Michelle Reeves of David Family Wines arrived in New York in 2001 “ready to take on the corporate world,” she says. “Managing sponsorship deals for global sports brands like New York Yankees, PGA, and the Olympic Games, I spent 8 years traveling the world. When I moved to San Francisco in 2003 I was distracted by the California wine industry.” That distraction led to Reeves working weekends for free in a wine store “to learn more about wine.” By 2006 she was ready to give it a go. “I started DFW on my own with nothing but a ton of gumption and my savings.”

Today DFW production totals 500-600 cases per year, and the wines are sold primarily through a mailing list, though some have made it on coveted wine lists—places like Eleven Madison Park and Le Cirque. She’s also started a new side project: I Know The Winemaker, which sources uber-boutique bottles and makes a few available to those on the mailing list.

Pax Mahle (left) and Loren Grossman (right) sample the “dirty” Wilde Farm Chalone Chardonnay. Photo courtesy of Wilde Farm Wines.

Pax Mahle (left) and Loren Grossman (right) sample the “dirty” Wilde Farm Chalone Chardonnay. Photo courtesy of Wilde Farm Wines.

Then there’s Loren Grossman. His label, Wilde Farm, came about as a result of Grossman visiting vintners in the Bay Area when out on business. “I was reminded of Central Italy,” where he grew up. “I visited vintners I knew were making wines with higher acid, lower alcohol and more honest expressions of the land in which the grapes grow.” On one such excursion he met Pax Mahle of Wind Gap, a chap dedicated to a terroir-driven style of winemaking. “I really loved Pax’s wines and felt that we shared the same philosophy around wine and winemaking.” Mahle encouraged Grossman to “really think about making a wine.” The seed was planted and before long he had a deal with Mahle to produce Wilde Farm wines.

Reeves and Grossman are part of a micro-trend of vintners-turned-brand-ambassadors, who are forced to undercut the three-tier system (Producers » Distributors » Consumers) because the distributor isn’t pulling their weight. “It’s not enough to let your distributor and sales reps manage [your brand] for you,” says Reeves, “New York is a loud market and the voice for a wine brand has to be loud and it has to be genuine.”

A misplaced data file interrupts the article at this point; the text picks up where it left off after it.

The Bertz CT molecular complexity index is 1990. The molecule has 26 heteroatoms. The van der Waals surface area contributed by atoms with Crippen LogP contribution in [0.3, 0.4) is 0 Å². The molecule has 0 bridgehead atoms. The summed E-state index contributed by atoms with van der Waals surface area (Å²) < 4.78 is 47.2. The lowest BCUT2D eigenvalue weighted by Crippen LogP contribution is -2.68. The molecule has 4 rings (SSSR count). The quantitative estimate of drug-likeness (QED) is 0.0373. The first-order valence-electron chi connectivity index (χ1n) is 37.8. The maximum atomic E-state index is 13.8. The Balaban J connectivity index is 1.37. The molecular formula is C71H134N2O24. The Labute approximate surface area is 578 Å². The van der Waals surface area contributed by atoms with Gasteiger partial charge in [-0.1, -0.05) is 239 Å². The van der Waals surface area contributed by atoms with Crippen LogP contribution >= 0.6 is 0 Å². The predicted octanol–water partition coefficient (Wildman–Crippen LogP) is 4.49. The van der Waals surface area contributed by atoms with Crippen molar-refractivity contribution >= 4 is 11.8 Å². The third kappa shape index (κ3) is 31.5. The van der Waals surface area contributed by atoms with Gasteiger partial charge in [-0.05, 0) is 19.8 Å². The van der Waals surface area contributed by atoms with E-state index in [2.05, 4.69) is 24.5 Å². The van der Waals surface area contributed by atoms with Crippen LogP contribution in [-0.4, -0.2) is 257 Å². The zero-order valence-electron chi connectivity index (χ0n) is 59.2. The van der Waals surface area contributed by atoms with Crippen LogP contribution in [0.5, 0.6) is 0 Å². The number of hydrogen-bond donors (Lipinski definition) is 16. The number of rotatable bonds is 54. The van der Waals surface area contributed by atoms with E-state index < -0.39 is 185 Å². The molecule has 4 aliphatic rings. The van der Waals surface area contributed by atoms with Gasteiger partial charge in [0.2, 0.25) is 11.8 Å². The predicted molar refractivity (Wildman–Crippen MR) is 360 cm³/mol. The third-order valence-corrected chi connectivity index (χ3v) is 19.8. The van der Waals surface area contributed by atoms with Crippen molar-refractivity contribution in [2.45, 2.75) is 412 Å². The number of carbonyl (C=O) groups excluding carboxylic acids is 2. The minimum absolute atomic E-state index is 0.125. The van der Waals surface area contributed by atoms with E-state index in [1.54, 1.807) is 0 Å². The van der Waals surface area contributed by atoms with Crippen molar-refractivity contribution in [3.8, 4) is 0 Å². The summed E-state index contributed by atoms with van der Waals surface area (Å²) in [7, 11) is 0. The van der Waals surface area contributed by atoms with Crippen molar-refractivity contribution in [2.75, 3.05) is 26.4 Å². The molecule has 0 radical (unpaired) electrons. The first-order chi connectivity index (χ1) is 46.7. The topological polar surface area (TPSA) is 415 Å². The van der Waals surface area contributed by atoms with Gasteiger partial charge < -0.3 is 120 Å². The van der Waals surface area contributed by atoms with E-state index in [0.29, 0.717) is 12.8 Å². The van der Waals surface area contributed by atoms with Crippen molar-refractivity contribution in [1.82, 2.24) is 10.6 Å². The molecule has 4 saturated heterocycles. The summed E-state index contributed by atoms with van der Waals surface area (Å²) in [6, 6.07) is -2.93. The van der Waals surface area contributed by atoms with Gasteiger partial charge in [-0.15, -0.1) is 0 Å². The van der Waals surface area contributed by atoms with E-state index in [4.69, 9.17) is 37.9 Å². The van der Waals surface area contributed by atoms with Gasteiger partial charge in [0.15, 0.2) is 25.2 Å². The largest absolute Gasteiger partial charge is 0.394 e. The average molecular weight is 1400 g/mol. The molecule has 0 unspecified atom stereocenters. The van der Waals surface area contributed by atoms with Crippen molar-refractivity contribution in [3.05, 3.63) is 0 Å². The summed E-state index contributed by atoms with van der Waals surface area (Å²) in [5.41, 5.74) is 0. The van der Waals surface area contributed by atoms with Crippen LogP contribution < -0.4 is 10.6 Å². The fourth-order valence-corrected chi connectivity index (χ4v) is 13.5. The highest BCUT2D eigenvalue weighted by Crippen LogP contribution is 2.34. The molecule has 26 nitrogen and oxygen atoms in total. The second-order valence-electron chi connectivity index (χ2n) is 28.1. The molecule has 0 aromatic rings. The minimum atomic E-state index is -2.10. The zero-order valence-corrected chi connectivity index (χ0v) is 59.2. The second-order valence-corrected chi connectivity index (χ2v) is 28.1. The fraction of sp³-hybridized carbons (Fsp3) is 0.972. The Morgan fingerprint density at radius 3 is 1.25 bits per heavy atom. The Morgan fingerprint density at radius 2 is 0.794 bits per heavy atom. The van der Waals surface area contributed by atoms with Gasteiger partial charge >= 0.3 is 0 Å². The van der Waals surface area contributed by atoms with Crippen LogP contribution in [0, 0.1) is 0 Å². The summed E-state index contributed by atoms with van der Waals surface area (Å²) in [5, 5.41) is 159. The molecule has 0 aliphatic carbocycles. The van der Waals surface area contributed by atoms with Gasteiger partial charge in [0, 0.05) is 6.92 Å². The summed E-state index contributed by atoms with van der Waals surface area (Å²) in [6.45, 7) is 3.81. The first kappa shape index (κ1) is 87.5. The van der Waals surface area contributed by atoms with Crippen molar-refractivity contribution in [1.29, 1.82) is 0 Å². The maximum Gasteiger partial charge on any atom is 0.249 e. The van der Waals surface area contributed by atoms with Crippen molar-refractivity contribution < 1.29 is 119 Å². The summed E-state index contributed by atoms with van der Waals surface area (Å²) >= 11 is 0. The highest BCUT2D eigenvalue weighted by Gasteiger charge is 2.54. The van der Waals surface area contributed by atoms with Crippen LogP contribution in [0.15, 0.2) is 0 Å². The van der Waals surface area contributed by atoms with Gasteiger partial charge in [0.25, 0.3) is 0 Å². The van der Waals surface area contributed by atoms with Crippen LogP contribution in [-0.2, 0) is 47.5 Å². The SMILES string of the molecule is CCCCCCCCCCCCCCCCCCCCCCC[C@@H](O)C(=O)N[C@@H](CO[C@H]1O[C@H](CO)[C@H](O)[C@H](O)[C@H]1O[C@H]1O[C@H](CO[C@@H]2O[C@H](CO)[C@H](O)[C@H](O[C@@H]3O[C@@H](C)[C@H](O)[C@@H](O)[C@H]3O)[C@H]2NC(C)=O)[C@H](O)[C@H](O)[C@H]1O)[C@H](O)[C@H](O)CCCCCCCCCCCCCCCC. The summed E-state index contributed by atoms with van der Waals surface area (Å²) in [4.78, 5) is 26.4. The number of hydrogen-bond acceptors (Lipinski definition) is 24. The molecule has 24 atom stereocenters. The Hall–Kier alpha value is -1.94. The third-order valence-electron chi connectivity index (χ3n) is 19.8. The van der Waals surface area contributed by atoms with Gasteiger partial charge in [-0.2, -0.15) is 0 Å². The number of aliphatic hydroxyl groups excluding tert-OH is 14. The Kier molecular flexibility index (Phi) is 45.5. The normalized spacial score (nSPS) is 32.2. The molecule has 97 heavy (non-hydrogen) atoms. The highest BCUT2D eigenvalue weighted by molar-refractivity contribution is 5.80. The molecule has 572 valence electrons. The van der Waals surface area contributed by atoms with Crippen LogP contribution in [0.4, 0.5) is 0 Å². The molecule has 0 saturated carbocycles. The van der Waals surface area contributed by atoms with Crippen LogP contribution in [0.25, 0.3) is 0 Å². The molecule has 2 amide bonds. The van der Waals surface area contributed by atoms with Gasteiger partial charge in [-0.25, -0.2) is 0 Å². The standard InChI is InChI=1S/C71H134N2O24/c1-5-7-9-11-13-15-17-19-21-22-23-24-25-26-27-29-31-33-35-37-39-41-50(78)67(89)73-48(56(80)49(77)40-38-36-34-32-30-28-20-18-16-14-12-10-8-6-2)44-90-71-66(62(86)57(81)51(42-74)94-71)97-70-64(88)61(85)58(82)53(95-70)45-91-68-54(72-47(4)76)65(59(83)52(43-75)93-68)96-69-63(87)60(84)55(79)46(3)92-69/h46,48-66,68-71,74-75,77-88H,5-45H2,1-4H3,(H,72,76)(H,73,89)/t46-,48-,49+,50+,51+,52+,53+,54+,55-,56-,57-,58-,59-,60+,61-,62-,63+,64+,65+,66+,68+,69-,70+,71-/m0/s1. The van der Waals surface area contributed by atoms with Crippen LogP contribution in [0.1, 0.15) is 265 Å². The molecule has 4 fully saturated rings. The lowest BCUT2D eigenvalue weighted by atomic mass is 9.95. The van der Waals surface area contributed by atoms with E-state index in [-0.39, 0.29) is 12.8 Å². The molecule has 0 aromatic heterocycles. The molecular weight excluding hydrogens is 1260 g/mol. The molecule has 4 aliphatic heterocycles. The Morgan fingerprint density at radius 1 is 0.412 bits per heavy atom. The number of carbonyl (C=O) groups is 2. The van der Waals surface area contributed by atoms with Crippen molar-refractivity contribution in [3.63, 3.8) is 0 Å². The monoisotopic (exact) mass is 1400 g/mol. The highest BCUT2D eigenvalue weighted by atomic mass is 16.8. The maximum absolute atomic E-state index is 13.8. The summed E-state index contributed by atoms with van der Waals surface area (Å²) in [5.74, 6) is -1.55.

With a myriad brands knocking down the doors at top restaurants, begging Sommeliers and Bar Managers for a coveted spot on the wine list, it’s more important than ever for a brand-ambassador to show face, show passion and convey the wine’s story to prospective buyers. Of course, getting the sale is critical, but somms and wine buyers can sniff out the numbers-driven vintners from the passion-projects and it’s impacting lists.

As more enthusiasts funnel their savings into boutique wines and the playing field levels out with more quality small-production offerings, the trend is apparent: wine lists with wines you’ve never heard of, being offered on a rotating basis year-round. It sounds the trumpets of a great day in wine consumption and we would do well to encourage the Reeves and Grossmans of the world because their tenacity provides consumers with new options, rather than the old guard of powerful brands being pushed by distributors. There’s greater potential for discovery of wines that might inspire the next micro-vintner waiting in line to dig in his heels, grin and bare a flashy wine-stained smile.




David Family Wines 2007 Pinot Noir, Santa Lucia Highlands, $110
Deep ruby in color, a medium bodied smooth wine redolent of dried strawberries, red cherries, cinnamon, mocha, cedar, dried violets and dirt that’s been rained on after a hot summer day in the Catskills or if you prefer, the Central Coast.







David Family Wines 2011 Pinot Noir, Santa Lucia Highlands, $70

Though four years younger, similar in ruby intensity, medium palate offering younger Pinot notes of bright berry, vanilla, oak, a bit more silky leading to a spicier finish than the ’07.






Wilde Farm Chardonnay


Wilde Farm 2012 Donnely Creek Vineyard, Anderson Valley, $42

Delicate aromas of bright cherry, forest floor, vanilla, roses and lilacs opening up to a medium bodied wine, gentle on the palate giving way to sour red cherry, strawberries, graphite and earthy overtones. This wine brings me back to the farm I never grew up on.





Wilde Farm Heritage

Wilde Farm 2012 Brosseau Vineyard, Chalone, $36

Unfined and filtered the wine is slightly cloudy in appearance (mark of the non-winemaker) and evokes creamy leesy notes, like Sherbet on a stick, along with tropical character; a weighty roundness envelops the mouth and under-ripe mango coupled with cream builds to a stark mineral finish. This wine is a superb accompaniment to high acid foods like Eggplant Parmesan and salads with acidic vinaigrettes.





Wilde Farm Pinot-Noir


Wilde Farm 2012 Bedrock Vineyard, Sonoma Valley, $36

This old-world style wine wafts of blackberry preserves, pepper and subtle vanilla spice unfolding into a light, zippy wine of strawberry jam on the palate, dried violets and underbrush. I’m reminded of Italy even though my family comes from Sicily.